By Steve Agbota                                    [email protected] 08033302331

About three weeks ago or more, the government of the Republic of Benin stopped all Nigeria-bound trucks laden with transit goods coming from Cote D’ivoire, Ghana and Togo.

The Beninese government tactically prevented the trucks from passing through its border to Nigeria. The decision stakeholders said to be retaliation over Nigeria’s closure of its borders in 2019, which lasted for more than one year.

Daily Sun learnt that during the border closure, Beninese who transact one or two businesses at the Seme-Krate border practically lost their means of living.

Presently, over 3,700 Nigeria-bound trucks laden with transit goods worth several billions of naira are still trapped between Ilakoji, a border between Togo and Benin.

Already, the Benin government has imposed a new import duty payment of CFA 9 million, per every transit truck laden with Nigeria-bound goods, an equivalent of about N6.5 million which, are exempted from all forms of duty under the Economic Community of West African States (ECOWAS) protocols on transit goods.

Daily Sun gathered that Cotonou government’s claim was that it suspected the goods are not produced in West Africa. Meanwhile importers countered the claims and stated that Benin authority wants to be collecting full duty on those goods.

By law, a transit good is not supposed to pay a kobo because in the transiting country, it will just pass through but the trapped trucks could still not cross Ilakoji border and Seme border up till now, according to importers.

However, all efforts by the ECOWAS to intervene have been futile. The Cotonou government during their meetings with ECOWAS said Togo and Ghana never offended them that it is Nigeria they want to deal with.

Meanwhile, some importers who spoke with our reporter lamented that majority of the goods are to be sold during the Sallah festival but they could not move them down to Nigeria even as they have collected part payment from their customers.

However, stakeholders in the nation’s maritime sector blamed the Federal Government’s fire brigade approach policy for the decision of the Republic of Benin to stop Nigeria-bound trucks laden with transit goods from passing through its border.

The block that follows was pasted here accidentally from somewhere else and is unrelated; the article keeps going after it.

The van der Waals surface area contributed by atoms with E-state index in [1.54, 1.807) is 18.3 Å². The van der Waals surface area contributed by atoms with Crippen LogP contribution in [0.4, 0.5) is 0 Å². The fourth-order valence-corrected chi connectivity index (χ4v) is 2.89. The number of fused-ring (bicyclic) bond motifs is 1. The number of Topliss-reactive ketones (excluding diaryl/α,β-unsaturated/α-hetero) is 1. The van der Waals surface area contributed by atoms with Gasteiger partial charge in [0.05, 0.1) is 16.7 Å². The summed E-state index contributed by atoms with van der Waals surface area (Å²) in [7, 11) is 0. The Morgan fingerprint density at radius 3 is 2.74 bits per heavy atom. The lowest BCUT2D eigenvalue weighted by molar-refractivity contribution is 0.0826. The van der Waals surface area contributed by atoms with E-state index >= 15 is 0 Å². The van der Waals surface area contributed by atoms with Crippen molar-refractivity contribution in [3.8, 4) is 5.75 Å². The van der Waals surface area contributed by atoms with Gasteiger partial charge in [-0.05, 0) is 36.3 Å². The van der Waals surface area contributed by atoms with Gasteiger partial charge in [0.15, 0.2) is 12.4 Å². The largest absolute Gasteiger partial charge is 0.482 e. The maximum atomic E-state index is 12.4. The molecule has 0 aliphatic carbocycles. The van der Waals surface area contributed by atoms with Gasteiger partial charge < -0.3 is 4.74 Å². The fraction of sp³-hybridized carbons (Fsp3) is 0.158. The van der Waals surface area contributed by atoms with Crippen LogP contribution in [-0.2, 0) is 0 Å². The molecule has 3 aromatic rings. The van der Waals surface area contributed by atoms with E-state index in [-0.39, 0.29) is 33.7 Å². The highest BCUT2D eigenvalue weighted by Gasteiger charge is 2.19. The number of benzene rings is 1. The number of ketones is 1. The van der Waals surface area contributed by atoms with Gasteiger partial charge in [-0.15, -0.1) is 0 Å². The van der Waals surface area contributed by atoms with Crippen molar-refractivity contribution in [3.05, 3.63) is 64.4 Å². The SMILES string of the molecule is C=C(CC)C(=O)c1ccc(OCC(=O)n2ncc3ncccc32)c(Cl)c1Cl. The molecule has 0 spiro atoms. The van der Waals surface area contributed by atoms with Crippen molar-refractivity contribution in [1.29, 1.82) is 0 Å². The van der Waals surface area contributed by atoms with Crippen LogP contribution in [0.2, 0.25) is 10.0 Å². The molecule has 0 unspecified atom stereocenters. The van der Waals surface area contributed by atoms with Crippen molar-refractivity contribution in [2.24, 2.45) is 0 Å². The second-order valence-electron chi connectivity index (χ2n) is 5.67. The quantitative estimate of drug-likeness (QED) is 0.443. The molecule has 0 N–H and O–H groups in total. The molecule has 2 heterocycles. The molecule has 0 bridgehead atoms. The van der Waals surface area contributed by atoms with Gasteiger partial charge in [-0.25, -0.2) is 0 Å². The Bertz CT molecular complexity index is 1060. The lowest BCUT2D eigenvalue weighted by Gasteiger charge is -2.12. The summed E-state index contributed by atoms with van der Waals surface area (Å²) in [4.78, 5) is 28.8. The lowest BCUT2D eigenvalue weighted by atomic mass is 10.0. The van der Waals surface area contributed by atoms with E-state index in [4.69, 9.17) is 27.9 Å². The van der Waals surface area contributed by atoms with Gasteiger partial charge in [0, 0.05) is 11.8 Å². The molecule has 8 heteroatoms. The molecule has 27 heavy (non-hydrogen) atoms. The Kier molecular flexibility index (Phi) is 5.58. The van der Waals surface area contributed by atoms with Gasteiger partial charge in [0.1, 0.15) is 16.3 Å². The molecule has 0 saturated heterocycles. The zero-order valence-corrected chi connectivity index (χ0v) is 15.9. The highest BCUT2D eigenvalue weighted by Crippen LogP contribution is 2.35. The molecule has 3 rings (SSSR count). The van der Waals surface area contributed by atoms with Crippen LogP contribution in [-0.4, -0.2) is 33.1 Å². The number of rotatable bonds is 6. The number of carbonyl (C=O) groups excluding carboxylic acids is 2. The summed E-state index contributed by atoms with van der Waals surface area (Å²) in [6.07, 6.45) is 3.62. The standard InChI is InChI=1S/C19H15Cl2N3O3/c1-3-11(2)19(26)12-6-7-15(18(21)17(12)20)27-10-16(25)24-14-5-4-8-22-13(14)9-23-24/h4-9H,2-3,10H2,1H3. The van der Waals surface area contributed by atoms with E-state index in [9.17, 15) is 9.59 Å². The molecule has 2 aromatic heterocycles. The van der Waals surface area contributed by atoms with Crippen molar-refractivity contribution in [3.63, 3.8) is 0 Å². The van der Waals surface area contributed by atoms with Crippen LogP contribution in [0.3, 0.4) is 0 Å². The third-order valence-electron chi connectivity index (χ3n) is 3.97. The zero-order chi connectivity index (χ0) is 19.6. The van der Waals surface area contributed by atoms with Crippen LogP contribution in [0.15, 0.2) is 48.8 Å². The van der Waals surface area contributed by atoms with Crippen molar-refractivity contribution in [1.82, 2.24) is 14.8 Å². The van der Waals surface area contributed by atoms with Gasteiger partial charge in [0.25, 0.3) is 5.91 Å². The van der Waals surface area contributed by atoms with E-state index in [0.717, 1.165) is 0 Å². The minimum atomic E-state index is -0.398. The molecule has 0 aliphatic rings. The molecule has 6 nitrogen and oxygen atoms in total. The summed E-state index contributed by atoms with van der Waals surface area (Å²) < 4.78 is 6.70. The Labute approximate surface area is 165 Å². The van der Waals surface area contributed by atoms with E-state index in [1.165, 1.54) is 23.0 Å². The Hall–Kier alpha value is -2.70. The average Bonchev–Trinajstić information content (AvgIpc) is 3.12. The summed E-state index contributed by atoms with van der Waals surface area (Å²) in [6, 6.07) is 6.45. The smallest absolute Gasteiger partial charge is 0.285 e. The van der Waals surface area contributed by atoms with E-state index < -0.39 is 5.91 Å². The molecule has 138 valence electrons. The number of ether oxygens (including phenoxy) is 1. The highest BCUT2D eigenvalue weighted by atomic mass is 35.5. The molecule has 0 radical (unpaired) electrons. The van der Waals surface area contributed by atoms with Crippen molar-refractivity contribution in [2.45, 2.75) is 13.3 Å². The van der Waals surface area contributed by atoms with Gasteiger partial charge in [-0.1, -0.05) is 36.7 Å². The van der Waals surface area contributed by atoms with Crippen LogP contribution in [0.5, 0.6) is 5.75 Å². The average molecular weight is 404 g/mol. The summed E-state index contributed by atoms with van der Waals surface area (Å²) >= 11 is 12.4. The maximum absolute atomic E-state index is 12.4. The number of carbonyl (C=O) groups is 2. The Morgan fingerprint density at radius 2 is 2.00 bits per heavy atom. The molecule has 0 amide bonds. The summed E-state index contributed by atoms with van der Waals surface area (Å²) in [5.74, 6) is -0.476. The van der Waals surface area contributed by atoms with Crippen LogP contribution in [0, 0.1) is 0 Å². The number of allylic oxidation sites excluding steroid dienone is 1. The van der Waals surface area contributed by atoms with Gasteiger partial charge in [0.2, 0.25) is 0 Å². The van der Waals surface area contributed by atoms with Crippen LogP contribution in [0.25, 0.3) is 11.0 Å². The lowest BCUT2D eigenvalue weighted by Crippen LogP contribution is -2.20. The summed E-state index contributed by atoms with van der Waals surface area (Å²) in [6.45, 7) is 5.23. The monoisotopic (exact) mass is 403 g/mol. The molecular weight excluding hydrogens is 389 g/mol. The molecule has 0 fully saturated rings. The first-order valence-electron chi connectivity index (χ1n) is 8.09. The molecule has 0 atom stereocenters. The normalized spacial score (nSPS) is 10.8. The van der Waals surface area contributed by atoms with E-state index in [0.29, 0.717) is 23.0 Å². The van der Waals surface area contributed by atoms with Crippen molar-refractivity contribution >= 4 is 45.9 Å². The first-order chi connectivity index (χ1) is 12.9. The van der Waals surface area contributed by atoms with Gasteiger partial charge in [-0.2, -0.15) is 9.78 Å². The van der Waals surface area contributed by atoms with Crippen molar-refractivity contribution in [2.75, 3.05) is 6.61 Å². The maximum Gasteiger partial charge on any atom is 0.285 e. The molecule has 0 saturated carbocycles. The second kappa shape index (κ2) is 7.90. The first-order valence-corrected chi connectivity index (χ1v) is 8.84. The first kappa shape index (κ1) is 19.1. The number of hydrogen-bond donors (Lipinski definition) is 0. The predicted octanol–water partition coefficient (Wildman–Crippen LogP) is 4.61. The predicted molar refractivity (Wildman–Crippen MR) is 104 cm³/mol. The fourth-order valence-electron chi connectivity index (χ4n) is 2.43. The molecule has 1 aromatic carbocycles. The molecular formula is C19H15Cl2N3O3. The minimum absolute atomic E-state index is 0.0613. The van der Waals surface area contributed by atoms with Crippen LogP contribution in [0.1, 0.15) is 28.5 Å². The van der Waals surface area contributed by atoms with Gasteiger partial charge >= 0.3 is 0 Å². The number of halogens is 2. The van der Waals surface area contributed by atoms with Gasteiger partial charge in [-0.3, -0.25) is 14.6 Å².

The stakeholders said Nigeria’s one man-show- policy would put Africa Continental Free Trade Agreement (AfCFTA), which Nigeria signed, into jeopardy if care is not taken.

On the new development over the trapped goods, the Chairman of the Association of Nigeria Licensed Customs Agents (ANCLA), Seme border chapter, Bisiriyu Fanu, said that the issue has not been resolved, saying that they were told to wait and see what would happen immediately after the Sallah.

“For now, nothing yet and the trucks are still there. The only thing is that anybody that wants to bring in their goods, they went through Togo and containerised their goods and bring it to Abba. That is the information I have for now,” he said.

Speaking with Daily Sun, the National Vice President, ANLCA, Kayode Farinto, said: “There is something we called law of reciprocity in international relations. That is whatever you give; you take or whatever you do to your neigbour, expect it in return.

“When government actually implemented the border closure policy. Blocking the border forgetting Nigeria is signatory to ECOWAS protocol and convention, we shouted that this thing should not last more than 30 days but Government took caution to the wind and it was done for almost one year,” he said.

According to him, so if Benin is now stopping Nigerian trucks, that mean they are targeting the Nigerian economy. That is a very dangerous trend. It is allowed in international relations and it is called law of reciprocity.

He said Nigerian government has to go for what is called dialogue or diplomatic shuttles so that the issue would not boomerang more than what it is now.

“Ordinarily, it is unfortunate that this is happening because our experts on international relations failed to look at the implications of the most of the laws and policies that are being implemented by the Federal Government. You should expect Benin Republic to do what they did. Don’t forget that a lot of Beninese lost their businesses and it was as a result of this singular policy.

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“You want to shut down the economy of neigbouring country; there was no information abnitio. There was no negotiation and even when you did that; The Beninese sent their hand of fellowship ready to comply with most of your policies.